- Both papers must include reference pages, and must use correct APA formatting (for the cover page, page numbering, heading levels, intext citations, and reference page).
- Students are now allowed to use an unlimited number of print or electronic source materials. They must ensure that all sources used are cited in the text correctly, and references listed in the reference page.
- Students will be held to the standards noted within the Graduate Catalog regarding “Student Academic Conduct” (pp. 59-61) including academic honesty, cheating, fabrication, falsification, and forgery, plagiarism, and complicity.
- Most importantly, the student must ensure that their comps response papers are indeed their own original work, and that NO ONE other than the student will have assisted with any portion of the paper. This means that the student has not discussed the comps case with anyone during the comps weekend, and that no one other than the student will have written any portion of the response, nor read any portion of the papers as part of the editing process. Any student found in violation of this policy will be dismissed from the doctoral program.
- The Department reserves the right to use any means to review the submitted documents for plagiarism.
Evaluation of EDLD Core Comprehensive Examinations
Throughout the examination process, the student's identification is protected. A number is assigned to each student who registers for the comps, and this number is maintained with strict confidentiality by office personnel. No one evaluating the responses knows the respondent's identity. When examinations are ready for evaluation, the following steps occur:
- Each member of the core comprehensive examination committee evaluates each answer, using a scoring rubric (available to the student on the departmental website).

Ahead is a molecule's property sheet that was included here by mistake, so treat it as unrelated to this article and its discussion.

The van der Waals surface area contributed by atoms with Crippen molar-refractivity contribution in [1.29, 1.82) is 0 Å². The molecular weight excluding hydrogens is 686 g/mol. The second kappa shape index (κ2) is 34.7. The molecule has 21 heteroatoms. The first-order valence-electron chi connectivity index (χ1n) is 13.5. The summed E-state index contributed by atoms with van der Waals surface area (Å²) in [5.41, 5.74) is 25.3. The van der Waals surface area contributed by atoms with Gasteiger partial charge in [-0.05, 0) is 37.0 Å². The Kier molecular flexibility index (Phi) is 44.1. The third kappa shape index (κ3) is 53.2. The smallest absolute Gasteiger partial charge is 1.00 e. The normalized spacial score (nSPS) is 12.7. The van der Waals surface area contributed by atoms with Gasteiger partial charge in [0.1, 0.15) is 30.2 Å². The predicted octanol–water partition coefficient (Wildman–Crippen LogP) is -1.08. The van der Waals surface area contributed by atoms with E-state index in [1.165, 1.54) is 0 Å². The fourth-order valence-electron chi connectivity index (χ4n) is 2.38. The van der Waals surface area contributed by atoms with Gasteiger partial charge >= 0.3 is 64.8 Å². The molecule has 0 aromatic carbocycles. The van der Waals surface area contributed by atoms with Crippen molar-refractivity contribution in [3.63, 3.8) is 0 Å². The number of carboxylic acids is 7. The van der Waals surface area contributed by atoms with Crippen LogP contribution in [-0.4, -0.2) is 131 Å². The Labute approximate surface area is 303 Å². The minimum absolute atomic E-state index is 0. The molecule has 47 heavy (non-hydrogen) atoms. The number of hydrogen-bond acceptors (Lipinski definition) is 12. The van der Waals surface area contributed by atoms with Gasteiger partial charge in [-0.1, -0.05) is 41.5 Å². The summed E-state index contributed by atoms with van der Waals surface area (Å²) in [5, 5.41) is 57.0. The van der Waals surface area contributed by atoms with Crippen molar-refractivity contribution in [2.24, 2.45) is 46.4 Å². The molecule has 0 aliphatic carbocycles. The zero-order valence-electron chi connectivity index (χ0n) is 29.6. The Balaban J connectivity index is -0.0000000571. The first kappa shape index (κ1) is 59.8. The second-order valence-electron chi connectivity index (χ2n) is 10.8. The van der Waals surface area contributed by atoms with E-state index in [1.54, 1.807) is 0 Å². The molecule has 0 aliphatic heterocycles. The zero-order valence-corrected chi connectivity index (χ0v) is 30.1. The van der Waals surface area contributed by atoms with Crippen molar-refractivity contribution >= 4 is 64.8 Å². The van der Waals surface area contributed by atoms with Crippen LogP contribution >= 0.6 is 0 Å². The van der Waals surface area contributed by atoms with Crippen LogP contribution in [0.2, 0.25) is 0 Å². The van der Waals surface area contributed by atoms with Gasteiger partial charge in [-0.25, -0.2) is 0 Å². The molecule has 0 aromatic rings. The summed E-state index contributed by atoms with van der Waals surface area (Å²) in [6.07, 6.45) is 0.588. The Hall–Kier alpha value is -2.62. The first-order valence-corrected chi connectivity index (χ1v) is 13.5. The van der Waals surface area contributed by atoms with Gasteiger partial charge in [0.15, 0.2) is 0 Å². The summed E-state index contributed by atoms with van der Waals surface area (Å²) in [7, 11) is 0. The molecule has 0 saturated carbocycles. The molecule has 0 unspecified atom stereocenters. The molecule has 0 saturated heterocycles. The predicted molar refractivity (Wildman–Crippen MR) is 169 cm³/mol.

- After all answers have been read and rated, the core comprehensive examination committee meets as a jury to consider the performance of each student. The decision of the core comprehensive examination committee is made as a single decision ‑‑ PASS or FAIL ‑‑ for each section of the responses. If students fail one section of the exam, they only need to re-take the portion that they failed. However, students must ultimately pass both portions in order to have passed the core comprehensive exam.
- If a student is judged to have failed one or both sections of the examination, written summary comments describing the major reasons the jury judged the examination to be unsatisfactory will be forwarded to the student when notification of performance is given. Written notification of the committee decision is also provided the student’s advisor, the student's departmental permanent file, and the academic records department.
Procedures for Students Who Fail the EDLD Core Comprehensive Examinations and Wish to Appeal the Judgment of the Core Comprehensive Examinations Committee
If a student has failed the core comprehensive examination and wishes to appeal, the following procedures apply.
- The student should meet with his or her advisor to review (a) the questions that were asked, (b) the answers that were prepared, and (c) the comments that were given by the jury when a decision was made.
- If the student wishes to seek further review of the evaluation of his or her performance, the student may appeal. The appeal must provide an explanation of why the committee’s decision is being appealed. The appeal must be made within 15 business days of the department having mailed the letter notifying the student of a failure.
- The student may send an appeal letter or e-mail to the professional staff member identified on the departmental web site as handling the comps paperwork. To ensure the student’s confidentiality, this person will ensure that all identifying information is removed, and will forward the appeal to the chairperson of the core comprehensive examination committee, with only the identifying number of the student’s examination.